By Anupreet Sandhu Bhamra
Benazir Bhutto assassinated.
Governments and media pulled together pieces, and all I could think of was – Food Street in Lahore.
Sounds bizarre to think of a street that sells kebabs and Pakistani delicacies when a nation is embroiled in political turmoil, but the Food Street means more than a vending street to me.
As an Indian who grew up listening to political rhetoric and Bollywood movies spewing hatred at the nuclear-armed nation, Pakistan was the “neighbour” I was told to be wary of.
I kept that in mind.
A reporter with The Hindustan Times newspaper in India, I entered Pakistan for the first time in the spring of 2001 to cover a cultural conference in Lahore.In the evening came the trip to Food Street. Open to traffic during the day, the street is closed at both ends in the evening and sells Pakistani treats late into the night.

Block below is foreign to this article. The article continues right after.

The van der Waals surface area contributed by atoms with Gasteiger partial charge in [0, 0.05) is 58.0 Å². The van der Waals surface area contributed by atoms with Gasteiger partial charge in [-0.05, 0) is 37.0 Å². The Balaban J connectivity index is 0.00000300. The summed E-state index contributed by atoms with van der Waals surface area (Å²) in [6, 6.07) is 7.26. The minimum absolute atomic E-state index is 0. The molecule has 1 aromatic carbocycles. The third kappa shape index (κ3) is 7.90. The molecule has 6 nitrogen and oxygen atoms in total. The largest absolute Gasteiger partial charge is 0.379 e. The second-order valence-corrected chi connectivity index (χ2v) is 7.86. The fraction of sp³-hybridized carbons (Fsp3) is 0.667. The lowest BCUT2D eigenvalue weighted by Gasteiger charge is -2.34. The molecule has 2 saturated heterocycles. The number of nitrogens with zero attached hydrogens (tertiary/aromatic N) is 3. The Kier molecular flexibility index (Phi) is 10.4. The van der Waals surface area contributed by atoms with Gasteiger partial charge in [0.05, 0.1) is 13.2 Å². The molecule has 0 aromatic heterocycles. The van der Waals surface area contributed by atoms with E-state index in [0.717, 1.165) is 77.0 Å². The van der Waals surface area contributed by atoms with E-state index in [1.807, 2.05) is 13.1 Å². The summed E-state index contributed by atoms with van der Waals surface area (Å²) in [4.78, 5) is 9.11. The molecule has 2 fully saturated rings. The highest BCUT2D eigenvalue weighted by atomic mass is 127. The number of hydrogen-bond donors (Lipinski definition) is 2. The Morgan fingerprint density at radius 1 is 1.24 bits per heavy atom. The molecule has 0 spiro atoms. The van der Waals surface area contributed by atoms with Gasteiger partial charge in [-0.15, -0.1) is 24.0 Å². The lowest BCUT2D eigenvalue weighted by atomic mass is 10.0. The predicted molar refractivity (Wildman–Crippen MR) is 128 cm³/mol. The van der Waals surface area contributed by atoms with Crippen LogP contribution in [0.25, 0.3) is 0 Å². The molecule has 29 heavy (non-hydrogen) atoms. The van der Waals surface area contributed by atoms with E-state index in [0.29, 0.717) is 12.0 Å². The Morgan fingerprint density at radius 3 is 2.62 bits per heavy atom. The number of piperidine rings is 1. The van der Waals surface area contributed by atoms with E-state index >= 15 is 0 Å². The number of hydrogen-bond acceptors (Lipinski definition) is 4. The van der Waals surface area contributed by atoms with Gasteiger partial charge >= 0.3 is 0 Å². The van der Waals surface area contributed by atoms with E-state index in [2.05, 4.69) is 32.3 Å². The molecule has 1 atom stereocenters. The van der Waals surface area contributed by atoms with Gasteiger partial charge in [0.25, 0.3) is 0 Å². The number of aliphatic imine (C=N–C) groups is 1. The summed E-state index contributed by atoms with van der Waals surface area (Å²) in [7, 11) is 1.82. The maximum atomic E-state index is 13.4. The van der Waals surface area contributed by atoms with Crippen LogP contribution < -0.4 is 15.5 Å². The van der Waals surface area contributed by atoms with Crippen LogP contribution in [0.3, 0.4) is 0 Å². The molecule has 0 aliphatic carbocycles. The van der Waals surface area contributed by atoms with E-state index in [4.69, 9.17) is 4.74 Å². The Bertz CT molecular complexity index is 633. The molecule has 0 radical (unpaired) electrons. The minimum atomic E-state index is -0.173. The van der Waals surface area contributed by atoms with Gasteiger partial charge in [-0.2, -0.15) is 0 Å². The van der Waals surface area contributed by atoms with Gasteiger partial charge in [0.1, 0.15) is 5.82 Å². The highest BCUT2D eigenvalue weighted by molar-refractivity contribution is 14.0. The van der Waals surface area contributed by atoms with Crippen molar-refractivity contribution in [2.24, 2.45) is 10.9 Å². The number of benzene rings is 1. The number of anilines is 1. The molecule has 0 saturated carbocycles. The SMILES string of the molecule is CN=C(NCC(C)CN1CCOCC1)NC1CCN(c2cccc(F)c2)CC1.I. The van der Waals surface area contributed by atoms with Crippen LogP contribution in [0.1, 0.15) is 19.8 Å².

Reminding myself of being on the “neighbour’s soil”, I was taken aback when a group of women surrounded me. The word of “guests from India” had spread around town as media had run stories complete with my photograph. I had a mini-celebrity status.
And then came a request that still haunts me. “Baaji [sister] can I touch you?” asked a woman dressed in black. “Well, yes,” I hesitantly replied.
She stroked my arm, emotion overpowering her and then managing between gasps of joy and surprise, she said, “You are just like us,”and between tears, we hugged.
In that one powerful hug, I forgot where I stood.
I don’t remember her name or what she did but I remember her as the face in Food Street that helped me discover a nation and my self.
I am now a Canadian citizen, but every time I hear of political strife in Pakistan, the fresh aroma of spices, warm chatter of people, women posing for photographs with me, vendors not charging me, all come haunting back.
There is a pulse that beats beneath the bomb blasts and is ready to stroke arms and hug you back.